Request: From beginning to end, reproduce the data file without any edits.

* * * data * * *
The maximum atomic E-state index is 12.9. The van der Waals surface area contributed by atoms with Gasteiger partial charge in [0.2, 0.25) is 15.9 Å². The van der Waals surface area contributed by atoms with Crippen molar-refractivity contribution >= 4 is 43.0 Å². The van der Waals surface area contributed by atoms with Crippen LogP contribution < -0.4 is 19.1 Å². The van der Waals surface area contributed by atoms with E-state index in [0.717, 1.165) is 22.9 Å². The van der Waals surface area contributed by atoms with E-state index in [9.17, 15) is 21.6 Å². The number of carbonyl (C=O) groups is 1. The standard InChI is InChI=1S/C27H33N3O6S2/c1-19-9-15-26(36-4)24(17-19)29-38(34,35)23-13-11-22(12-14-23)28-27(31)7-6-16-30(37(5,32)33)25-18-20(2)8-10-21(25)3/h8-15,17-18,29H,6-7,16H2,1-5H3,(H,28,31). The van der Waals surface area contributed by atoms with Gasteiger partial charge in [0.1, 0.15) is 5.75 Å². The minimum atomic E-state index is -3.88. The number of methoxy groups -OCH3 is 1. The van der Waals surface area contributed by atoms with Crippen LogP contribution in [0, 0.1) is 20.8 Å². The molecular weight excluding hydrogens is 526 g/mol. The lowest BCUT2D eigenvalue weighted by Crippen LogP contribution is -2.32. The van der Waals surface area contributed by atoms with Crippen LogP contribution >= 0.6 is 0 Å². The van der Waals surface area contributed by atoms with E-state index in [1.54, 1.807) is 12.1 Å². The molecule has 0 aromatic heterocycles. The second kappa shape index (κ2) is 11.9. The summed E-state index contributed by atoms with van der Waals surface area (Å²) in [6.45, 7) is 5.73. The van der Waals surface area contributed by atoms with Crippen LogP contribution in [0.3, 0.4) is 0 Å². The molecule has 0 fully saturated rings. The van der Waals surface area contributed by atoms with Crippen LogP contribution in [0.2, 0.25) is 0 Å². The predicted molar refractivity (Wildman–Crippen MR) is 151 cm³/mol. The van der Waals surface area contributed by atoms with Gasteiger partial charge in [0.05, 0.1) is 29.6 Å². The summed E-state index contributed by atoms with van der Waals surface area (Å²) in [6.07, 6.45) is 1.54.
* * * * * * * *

The maximum atomic E-state index is 12.9. The van der Waals surface area contributed by atoms with Gasteiger partial charge in [0.2, 0.25) is 15.9 Å². The van der Waals surface area contributed by atoms with Crippen molar-refractivity contribution >= 4 is 43.0 Å². The van der Waals surface area contributed by atoms with Crippen LogP contribution < -0.4 is 19.1 Å². The van der Waals surface area contributed by atoms with E-state index in [0.717, 1.165) is 22.9 Å². The van der Waals surface area contributed by atoms with E-state index in [9.17, 15) is 21.6 Å². The number of carbonyl (C=O) groups is 1. The standard InChI is InChI=1S/C27H33N3O6S2/c1-19-9-15-26(36-4)24(17-19)29-38(34,35)23-13-11-22(12-14-23)28-27(31)7-6-16-30(37(5,32)33)25-18-20(2)8-10-21(25)3/h8-15,17-18,29H,6-7,16H2,1-5H3,(H,28,31). The van der Waals surface area contributed by atoms with Gasteiger partial charge in [0.1, 0.15) is 5.75 Å². The minimum atomic E-state index is -3.88. The number of methoxy groups -OCH3 is 1. The van der Waals surface area contributed by atoms with Crippen LogP contribution in [0, 0.1) is 20.8 Å². The molecular weight excluding hydrogens is 526 g/mol. The lowest BCUT2D eigenvalue weighted by Crippen LogP contribution is -2.32. The van der Waals surface area contributed by atoms with Crippen LogP contribution >= 0.6 is 0 Å². The van der Waals surface area contributed by atoms with E-state index in [1.54, 1.807) is 12.1 Å². The molecule has 0 aromatic heterocycles. The second kappa shape index (κ2) is 11.9. The summed E-state index contributed by atoms with van der Waals surface area (Å²) in [6.45, 7) is 5.73. The van der Waals surface area contributed by atoms with Crippen LogP contribution in [0.3, 0.4) is 0 Å². The molecule has 0 fully saturated rings. The van der Waals surface area contributed by atoms with Crippen LogP contribution in [0.2, 0.25) is 0 Å². The predicted molar refractivity (Wildman–Crippen MR) is 151 cm³/mol. The van der Waals surface area contributed by atoms with Gasteiger partial charge in [0.05, 0.1) is 29.6 Å². The summed E-state index contributed by atoms with van der Waals surface area (Å²) in [6.07, 6.45) is 1.54.